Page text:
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  • We have to stop turning ourselves into victims.

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  • Would I have been better off in Korea? I think the answer is always, no.

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  • For the first time, I saw other adoptees who looked a bit like me.

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  • I learned how to pronounce my Korean name, and realized that it’s beautiful.

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  • An immigrant family that was unwilling to give up on an abandoned orphan.

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  • I remember, vividly, the morning my mother gave us up. She was crying.

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  • If I wasn’t adopted, I’d be working a rice field. I’m not really an outdoor guy.

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  • My oldest son got me a DNA test, and it stated I’m 100% Japanese.

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  • I learned that I was incredibly lucky to have grown up in Denmark.

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  • I didn’t get the answers I wished for, but I am more at peace with that.

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  • It’s good to feel like you can acknowledge the complexities around adoption.

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  • It took my birth father 35 years of searching. He finally found me 3 years ago.

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  • He puts his little hand on my face. “Momma, we have the same eyes.”

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  • If I were to be given another life, I would want to receive parental love.

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  • I sold hard taffy, physical labor. Those jobs were my ticket to survival.

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  • Mixed-race kids were seen as human refuse, a scourge on their culture.

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  • As a child, I often dreamt about what I saw the night I was abandoned.

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  • I miss Korea and my birth family. It’s a sadness that I carry with me.

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  • My earliest memories are of living in one room with my birth mother.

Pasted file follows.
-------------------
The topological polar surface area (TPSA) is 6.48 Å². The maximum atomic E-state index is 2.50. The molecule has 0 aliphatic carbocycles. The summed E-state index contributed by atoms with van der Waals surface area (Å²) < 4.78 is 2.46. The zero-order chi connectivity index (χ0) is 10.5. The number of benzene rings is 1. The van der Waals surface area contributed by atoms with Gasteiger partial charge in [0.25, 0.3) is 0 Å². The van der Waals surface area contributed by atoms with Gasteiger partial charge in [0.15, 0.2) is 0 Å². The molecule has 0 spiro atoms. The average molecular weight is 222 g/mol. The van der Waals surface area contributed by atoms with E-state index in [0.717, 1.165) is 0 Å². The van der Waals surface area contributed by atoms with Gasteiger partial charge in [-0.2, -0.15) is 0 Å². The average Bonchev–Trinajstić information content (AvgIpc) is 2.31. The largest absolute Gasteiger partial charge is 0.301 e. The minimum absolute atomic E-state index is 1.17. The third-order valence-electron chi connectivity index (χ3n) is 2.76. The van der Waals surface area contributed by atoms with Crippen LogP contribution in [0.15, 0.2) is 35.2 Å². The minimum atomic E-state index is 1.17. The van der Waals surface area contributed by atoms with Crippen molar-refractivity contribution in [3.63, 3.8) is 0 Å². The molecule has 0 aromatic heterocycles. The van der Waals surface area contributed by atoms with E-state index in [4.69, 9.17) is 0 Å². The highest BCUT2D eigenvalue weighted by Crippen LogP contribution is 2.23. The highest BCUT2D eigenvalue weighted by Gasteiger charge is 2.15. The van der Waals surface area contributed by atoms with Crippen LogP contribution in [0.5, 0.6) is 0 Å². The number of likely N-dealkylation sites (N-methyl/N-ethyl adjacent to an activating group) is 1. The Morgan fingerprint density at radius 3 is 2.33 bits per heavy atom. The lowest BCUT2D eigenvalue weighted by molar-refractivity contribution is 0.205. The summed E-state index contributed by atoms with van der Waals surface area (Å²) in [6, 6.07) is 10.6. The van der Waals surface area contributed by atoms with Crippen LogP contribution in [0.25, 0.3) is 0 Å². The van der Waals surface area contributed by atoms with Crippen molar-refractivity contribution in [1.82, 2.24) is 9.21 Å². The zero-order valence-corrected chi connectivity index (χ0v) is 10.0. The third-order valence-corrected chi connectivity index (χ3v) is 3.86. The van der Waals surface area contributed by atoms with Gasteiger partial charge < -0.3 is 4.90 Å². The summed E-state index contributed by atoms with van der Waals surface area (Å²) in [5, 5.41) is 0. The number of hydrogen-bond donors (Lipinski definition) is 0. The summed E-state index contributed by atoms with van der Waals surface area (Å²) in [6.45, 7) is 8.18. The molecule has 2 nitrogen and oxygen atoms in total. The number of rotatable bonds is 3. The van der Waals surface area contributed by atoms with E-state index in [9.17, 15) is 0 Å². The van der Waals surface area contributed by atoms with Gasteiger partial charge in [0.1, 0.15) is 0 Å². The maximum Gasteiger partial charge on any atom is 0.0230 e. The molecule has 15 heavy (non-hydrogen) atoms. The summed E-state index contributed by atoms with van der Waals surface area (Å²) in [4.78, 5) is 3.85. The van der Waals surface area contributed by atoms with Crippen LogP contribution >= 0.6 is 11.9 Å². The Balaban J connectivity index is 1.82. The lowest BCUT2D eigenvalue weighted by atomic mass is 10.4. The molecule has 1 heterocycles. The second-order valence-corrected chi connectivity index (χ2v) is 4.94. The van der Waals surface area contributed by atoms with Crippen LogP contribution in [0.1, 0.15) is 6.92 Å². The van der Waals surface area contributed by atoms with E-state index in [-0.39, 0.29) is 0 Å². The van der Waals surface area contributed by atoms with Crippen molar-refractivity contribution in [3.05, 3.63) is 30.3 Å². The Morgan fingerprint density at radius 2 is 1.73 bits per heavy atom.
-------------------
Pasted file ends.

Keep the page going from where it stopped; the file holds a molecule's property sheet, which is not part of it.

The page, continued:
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  • I was 7 and a half when I was adopted. I was told that I had two sisters.

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  • Because I’ve chosen to become a single mother, I think about my birth mother a lot.

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  • I got married after my husband promised me he’d never mention my past.

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  • My mom told me herself that I was born on the floor at home.

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  • I did a total 180 from not hanging out with Asians, making up for lost time.

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  • What I’ve learned through my faith in the Lord, is that it happened for a reason.

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  • I remember walking down a dirt road in Korea, and crying.

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  • Yeah, I’m black and Korean. But first and foremost, I’m black.

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  • It’s important for me to share, to encourage others who’ve been victims.

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  • I’ll embrace the sorrow I still feel, and one day I will heal and forgive.

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  • There’s a different layer on life when someone chooses you.

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  • When I walk into a room, do people look at me and say, there’s the Asian girl?

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  • In Korea, I can feel the way people look at me, and I lose confidence.

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  • I see a lot of Chinese babies who are adopted. We kind of blazed a trail.

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  • It’s not a job, but getting married that’s a challenge.

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  • My birth mother has remarried, and her husband can’t know that I exist.

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  • Korea never left me. Korea is inside of me. I eat, breathe, and live Korea.